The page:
Labor market flexibility and investment in human capital
Djavad Salehi-Isfahani () and
Russell D. Murphy
Working Papers from Virginia Polytechnic Institute and State University, Department of Economics
We consider the effect of labor market rigidities on human capital accumulation and economic growth when some human capital is difficult to observe prior to employment. We distinguish between two types of human capital, those that formal schooling and test scores can measure (``knowledge") and those that can be observed by employers only after a period of employment (``creativity"). We build a simple model to show when employers have limited discretion to set wages or terminate employment they favor the more reliable signals of ``knowledge'', such as years of schooling and class rank, at the expense ``creativity'', which stands for non-testable skills. Individuals in rigid labor markets will therefore favor greater acquisition of knowledge at the expense of creativity, which results in distorted accumulation of human capital and lower growth. We explore the implications of our model for the relevant debates in the empirical growth literature, returns to education literature, and education policy. Our model suggests a possible reason why the social return to education appears low in cross country regressions. These regressions treat years of schooling in countries with more and less flexible labor markets as the same. We show that distinguishing empirically between countries with rigid and flexible labor markets can help reveal the greater productivity of schooling in the latter. Schooling in the latter is correlated with greater investment in non-observable skills.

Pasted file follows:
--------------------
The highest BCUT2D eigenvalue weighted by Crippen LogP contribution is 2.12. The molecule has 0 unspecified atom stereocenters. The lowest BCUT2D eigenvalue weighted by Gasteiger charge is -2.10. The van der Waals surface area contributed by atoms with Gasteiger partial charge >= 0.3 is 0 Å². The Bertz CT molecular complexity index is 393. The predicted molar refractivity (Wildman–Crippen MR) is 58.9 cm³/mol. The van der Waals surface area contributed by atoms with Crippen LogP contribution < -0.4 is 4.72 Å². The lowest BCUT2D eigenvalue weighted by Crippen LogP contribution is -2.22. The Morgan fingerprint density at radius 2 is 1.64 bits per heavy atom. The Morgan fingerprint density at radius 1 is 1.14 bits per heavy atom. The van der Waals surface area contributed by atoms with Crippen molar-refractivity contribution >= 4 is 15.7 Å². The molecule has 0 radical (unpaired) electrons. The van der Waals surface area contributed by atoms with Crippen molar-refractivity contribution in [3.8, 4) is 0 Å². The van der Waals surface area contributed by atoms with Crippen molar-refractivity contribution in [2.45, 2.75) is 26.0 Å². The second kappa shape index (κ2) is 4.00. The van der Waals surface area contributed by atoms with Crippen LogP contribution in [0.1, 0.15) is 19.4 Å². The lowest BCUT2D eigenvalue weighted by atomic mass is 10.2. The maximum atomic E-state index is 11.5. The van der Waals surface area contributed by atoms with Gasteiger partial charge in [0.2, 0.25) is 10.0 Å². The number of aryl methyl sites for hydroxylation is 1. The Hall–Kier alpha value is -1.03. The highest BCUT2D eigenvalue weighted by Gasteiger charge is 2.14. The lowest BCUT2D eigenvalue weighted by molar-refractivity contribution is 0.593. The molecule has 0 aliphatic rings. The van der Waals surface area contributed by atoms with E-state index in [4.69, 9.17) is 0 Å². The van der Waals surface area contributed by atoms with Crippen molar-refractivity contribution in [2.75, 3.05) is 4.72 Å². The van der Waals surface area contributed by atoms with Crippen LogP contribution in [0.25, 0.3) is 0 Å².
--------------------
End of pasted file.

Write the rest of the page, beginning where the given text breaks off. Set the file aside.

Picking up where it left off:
Keywords: Labor Market flexibility; investment in human capital; schooling; cognitive and non-cognitive skills; cross country regressions (search for similar items in EconPapers)
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